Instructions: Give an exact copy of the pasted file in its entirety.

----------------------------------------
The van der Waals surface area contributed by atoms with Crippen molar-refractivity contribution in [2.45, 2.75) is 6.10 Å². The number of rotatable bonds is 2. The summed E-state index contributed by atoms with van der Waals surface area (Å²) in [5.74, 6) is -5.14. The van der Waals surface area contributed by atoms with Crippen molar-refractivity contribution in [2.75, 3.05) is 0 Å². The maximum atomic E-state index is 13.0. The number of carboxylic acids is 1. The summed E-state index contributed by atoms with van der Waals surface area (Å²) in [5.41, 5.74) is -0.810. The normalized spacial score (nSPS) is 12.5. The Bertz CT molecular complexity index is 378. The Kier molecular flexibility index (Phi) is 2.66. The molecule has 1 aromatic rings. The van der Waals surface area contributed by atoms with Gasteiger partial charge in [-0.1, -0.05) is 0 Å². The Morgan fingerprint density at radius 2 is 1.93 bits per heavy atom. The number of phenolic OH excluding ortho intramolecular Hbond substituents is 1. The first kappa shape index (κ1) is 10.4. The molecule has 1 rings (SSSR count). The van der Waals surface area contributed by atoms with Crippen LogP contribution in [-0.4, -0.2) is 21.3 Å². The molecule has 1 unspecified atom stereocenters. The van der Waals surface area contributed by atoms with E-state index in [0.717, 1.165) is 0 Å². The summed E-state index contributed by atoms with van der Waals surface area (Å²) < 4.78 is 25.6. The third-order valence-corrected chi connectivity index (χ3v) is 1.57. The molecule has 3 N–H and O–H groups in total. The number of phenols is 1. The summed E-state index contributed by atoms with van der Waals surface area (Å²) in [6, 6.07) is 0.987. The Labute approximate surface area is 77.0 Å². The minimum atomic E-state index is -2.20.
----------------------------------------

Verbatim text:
The van der Waals surface area contributed by atoms with Crippen molar-refractivity contribution in [2.45, 2.75) is 6.10 Å². The number of rotatable bonds is 2. The summed E-state index contributed by atoms with van der Waals surface area (Å²) in [5.74, 6) is -5.14. The van der Waals surface area contributed by atoms with Crippen molar-refractivity contribution in [2.75, 3.05) is 0 Å². The maximum atomic E-state index is 13.0. The number of carboxylic acids is 1. The summed E-state index contributed by atoms with van der Waals surface area (Å²) in [5.41, 5.74) is -0.810. The normalized spacial score (nSPS) is 12.5. The Bertz CT molecular complexity index is 378. The Kier molecular flexibility index (Phi) is 2.66. The molecule has 1 aromatic rings. The van der Waals surface area contributed by atoms with Gasteiger partial charge in [-0.1, -0.05) is 0 Å². The Morgan fingerprint density at radius 2 is 1.93 bits per heavy atom. The number of phenolic OH excluding ortho intramolecular Hbond substituents is 1. The first kappa shape index (κ1) is 10.4. The molecule has 1 rings (SSSR count). The van der Waals surface area contributed by atoms with Crippen LogP contribution in [-0.4, -0.2) is 21.3 Å². The molecule has 1 unspecified atom stereocenters. The van der Waals surface area contributed by atoms with E-state index in [0.717, 1.165) is 0 Å². The summed E-state index contributed by atoms with van der Waals surface area (Å²) < 4.78 is 25.6. The third-order valence-corrected chi connectivity index (χ3v) is 1.57. The molecule has 3 N–H and O–H groups in total. The number of phenols is 1. The summed E-state index contributed by atoms with van der Waals surface area (Å²) in [6, 6.07) is 0.987. The Labute approximate surface area is 77.0 Å². The minimum atomic E-state index is -2.20.